Wednesday , December 1 2021

AMD will increase CPU performance by two steps next year



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AMD celebrated this week that it is five years since the company launched the first Ryzen processors. In connection with this, Robert Hallock, director of technical marketing at AMD, was also able to tell something about the upcoming products of the company.

Updates most things

Since 2016, many of AMD’s CPU products are based on the AM4 board. It is now nearing the end of the life of this socket, which means that the next generation of AMD CPU architecture, called Zen4, will not be able to use this socket, but will instead use the socket called AM5.

According to Hallock, the first products with Zen4 and AM5 will arrive sometime in 2022. This includes support for next-generation technologies such as DDR5 (memory) and PCI Express 5 (I / O). At the same time, it is promised that current AM4-compatible cooling units can be used in conjunction with AM5.

Extended life of AM4

Before this, beginning in 2022, AMD will be bringing a major update to the current family of Ryzen 5000 series CPUs. New models in this family will be equipped with what is called AMD V-cache, something that the company revealed during the Computex 2021 exchange earlier this year.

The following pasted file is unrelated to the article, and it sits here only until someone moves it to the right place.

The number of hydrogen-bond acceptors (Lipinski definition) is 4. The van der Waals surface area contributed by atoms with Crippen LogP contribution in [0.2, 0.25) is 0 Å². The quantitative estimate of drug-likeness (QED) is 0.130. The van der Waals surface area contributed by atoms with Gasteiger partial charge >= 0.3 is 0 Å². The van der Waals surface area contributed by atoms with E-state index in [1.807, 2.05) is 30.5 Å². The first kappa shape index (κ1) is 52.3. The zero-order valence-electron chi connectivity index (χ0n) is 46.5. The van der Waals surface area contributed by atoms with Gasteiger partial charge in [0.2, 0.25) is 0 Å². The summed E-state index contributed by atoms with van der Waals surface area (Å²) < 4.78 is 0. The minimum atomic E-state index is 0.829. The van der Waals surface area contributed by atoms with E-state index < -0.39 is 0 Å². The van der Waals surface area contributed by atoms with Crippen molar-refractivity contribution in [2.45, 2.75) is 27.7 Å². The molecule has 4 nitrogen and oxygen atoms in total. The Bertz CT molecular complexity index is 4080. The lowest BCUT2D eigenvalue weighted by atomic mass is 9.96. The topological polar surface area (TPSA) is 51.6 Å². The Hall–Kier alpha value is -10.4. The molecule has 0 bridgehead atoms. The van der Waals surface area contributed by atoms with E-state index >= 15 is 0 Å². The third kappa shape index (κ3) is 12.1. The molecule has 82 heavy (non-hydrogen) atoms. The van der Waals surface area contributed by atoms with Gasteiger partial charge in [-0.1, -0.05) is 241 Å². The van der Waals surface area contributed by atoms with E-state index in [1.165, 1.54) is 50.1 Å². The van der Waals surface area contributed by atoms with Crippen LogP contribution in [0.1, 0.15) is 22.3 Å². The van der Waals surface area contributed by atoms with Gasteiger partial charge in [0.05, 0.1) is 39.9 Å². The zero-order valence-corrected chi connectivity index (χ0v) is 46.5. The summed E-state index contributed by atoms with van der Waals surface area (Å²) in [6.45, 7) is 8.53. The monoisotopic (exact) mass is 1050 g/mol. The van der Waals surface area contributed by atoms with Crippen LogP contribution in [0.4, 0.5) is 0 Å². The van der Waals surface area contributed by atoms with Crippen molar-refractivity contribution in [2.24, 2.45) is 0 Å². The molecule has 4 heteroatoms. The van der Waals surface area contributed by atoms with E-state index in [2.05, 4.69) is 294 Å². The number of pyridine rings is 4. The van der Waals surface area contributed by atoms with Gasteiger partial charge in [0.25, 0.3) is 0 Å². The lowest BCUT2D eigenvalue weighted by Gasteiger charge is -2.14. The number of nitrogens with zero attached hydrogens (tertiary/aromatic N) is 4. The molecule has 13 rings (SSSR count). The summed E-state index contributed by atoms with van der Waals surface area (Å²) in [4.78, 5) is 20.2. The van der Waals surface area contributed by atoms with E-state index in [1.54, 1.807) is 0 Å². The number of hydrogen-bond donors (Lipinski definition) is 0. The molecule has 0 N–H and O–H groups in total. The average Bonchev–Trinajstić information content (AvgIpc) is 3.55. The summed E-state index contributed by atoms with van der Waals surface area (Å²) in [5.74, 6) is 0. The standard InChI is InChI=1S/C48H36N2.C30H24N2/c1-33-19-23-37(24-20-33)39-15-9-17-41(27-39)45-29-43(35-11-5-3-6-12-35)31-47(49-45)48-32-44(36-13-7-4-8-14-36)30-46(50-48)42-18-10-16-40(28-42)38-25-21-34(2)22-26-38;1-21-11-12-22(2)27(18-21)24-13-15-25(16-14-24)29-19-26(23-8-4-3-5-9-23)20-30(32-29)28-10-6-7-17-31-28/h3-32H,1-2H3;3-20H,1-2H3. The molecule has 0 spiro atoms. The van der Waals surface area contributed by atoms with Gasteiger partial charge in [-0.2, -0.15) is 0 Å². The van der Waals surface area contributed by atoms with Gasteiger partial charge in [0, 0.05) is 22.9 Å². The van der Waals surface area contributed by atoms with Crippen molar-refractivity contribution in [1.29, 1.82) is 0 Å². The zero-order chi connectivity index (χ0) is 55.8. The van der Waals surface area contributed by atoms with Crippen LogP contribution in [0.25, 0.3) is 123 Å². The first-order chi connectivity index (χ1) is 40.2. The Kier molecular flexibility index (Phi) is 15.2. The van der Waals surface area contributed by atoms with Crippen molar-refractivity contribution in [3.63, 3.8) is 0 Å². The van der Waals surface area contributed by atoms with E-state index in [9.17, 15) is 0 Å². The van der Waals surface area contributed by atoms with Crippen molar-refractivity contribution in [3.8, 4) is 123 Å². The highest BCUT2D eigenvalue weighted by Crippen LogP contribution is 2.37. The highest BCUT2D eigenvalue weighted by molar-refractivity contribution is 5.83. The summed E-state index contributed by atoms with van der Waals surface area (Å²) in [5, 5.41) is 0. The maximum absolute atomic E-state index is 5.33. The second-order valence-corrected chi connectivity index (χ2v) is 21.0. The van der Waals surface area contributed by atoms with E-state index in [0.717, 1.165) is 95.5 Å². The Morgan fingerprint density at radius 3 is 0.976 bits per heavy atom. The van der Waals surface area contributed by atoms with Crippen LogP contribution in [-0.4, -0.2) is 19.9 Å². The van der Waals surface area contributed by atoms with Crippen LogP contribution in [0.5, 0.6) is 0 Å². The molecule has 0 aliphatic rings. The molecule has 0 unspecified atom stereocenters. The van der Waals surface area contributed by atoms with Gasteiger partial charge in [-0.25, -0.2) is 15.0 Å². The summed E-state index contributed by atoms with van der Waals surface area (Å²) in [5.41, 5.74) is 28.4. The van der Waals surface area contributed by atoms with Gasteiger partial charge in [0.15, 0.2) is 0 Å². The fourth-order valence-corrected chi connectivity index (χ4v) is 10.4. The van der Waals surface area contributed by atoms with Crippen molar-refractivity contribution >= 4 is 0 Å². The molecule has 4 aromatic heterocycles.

As early as 2019, AMD introduced what are called chipsets, which means that different parts of the CPU are made in different silicon chips, which are then packaged together in one CPU.

With V-cache memory, where the V stands for vertical, so one or more chipsets consisting of very fast SRAM memory are placed directly above what AMD calls the core complexes – ie the chipsets with the CPU cores. In practice, this is about L3 cache, and three times as much as in current models.

This summer, AMD CEO Lisa Su said that the bandwidth between this memory and the CPU cores is more than 2 terabytes per second.

Promises significant performance improvement

This will provide a significant increase in performance for software where a lot of data is shuffled between the cores and memory nearby, including in advanced computer games, where AMD promises an increase in performance of an average of 15 percent.

This should be as big an increase as what the company would normally achieve with a new generation of architecture. But the next generation of architectures will only come later in 2022.

The previously mentioned Hallock also spoke briefly about new energy-saving algorithms that AMD will introduce in firmware for laptops at the beginning of 2022. Unlike current algorithms, these will take into account to a greater extent the task that the PC actually performs.

More energy-efficient, x86-based solutions will be needed for AMD in the future, as the company no longer competes not only with Intel, but also with suppliers of arm-based processors.



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